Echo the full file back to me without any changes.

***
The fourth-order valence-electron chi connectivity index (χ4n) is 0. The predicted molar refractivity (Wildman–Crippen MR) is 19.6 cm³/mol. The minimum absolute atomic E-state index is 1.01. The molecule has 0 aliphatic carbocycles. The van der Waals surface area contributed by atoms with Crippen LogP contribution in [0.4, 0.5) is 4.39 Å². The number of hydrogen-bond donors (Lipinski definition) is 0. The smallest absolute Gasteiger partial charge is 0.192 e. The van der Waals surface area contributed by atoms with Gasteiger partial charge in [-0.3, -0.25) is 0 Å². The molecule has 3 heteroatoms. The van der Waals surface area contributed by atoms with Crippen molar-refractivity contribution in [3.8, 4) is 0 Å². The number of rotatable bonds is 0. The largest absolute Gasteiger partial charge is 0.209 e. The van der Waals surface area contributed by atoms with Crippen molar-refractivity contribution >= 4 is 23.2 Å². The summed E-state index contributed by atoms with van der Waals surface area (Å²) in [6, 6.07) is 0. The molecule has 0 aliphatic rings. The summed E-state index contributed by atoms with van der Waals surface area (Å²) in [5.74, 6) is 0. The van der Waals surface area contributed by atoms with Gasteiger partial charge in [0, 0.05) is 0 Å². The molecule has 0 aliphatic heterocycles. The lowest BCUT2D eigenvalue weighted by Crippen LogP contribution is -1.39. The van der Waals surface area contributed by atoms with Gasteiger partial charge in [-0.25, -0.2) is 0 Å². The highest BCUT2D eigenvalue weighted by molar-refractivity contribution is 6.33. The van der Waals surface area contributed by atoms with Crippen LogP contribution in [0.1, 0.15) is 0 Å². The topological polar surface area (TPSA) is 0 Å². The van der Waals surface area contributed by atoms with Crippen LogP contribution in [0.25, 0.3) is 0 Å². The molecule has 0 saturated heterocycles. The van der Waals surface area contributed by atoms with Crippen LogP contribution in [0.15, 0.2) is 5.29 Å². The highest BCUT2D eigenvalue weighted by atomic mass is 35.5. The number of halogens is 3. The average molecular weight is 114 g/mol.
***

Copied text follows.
The fourth-order valence-electron chi connectivity index (χ4n) is 0. The predicted molar refractivity (Wildman–Crippen MR) is 19.6 cm³/mol. The minimum absolute atomic E-state index is 1.01. The molecule has 0 aliphatic carbocycles. The van der Waals surface area contributed by atoms with Crippen LogP contribution in [0.4, 0.5) is 4.39 Å². The number of hydrogen-bond donors (Lipinski definition) is 0. The smallest absolute Gasteiger partial charge is 0.192 e. The van der Waals surface area contributed by atoms with Gasteiger partial charge in [-0.3, -0.25) is 0 Å². The molecule has 3 heteroatoms. The van der Waals surface area contributed by atoms with Crippen molar-refractivity contribution in [3.8, 4) is 0 Å². The number of rotatable bonds is 0. The largest absolute Gasteiger partial charge is 0.209 e. The van der Waals surface area contributed by atoms with Crippen molar-refractivity contribution >= 4 is 23.2 Å². The summed E-state index contributed by atoms with van der Waals surface area (Å²) in [6, 6.07) is 0. The molecule has 0 aliphatic rings. The summed E-state index contributed by atoms with van der Waals surface area (Å²) in [5.74, 6) is 0. The van der Waals surface area contributed by atoms with Gasteiger partial charge in [0, 0.05) is 0 Å². The molecule has 0 aliphatic heterocycles. The lowest BCUT2D eigenvalue weighted by Crippen LogP contribution is -1.39. The van der Waals surface area contributed by atoms with Gasteiger partial charge in [-0.25, -0.2) is 0 Å². The highest BCUT2D eigenvalue weighted by molar-refractivity contribution is 6.33. The van der Waals surface area contributed by atoms with Crippen LogP contribution in [0.1, 0.15) is 0 Å². The topological polar surface area (TPSA) is 0 Å². The van der Waals surface area contributed by atoms with Crippen LogP contribution in [0.25, 0.3) is 0 Å². The molecule has 0 saturated heterocycles. The van der Waals surface area contributed by atoms with Crippen LogP contribution in [0.15, 0.2) is 5.29 Å². The highest BCUT2D eigenvalue weighted by atomic mass is 35.5. The number of halogens is 3. The average molecular weight is 114 g/mol.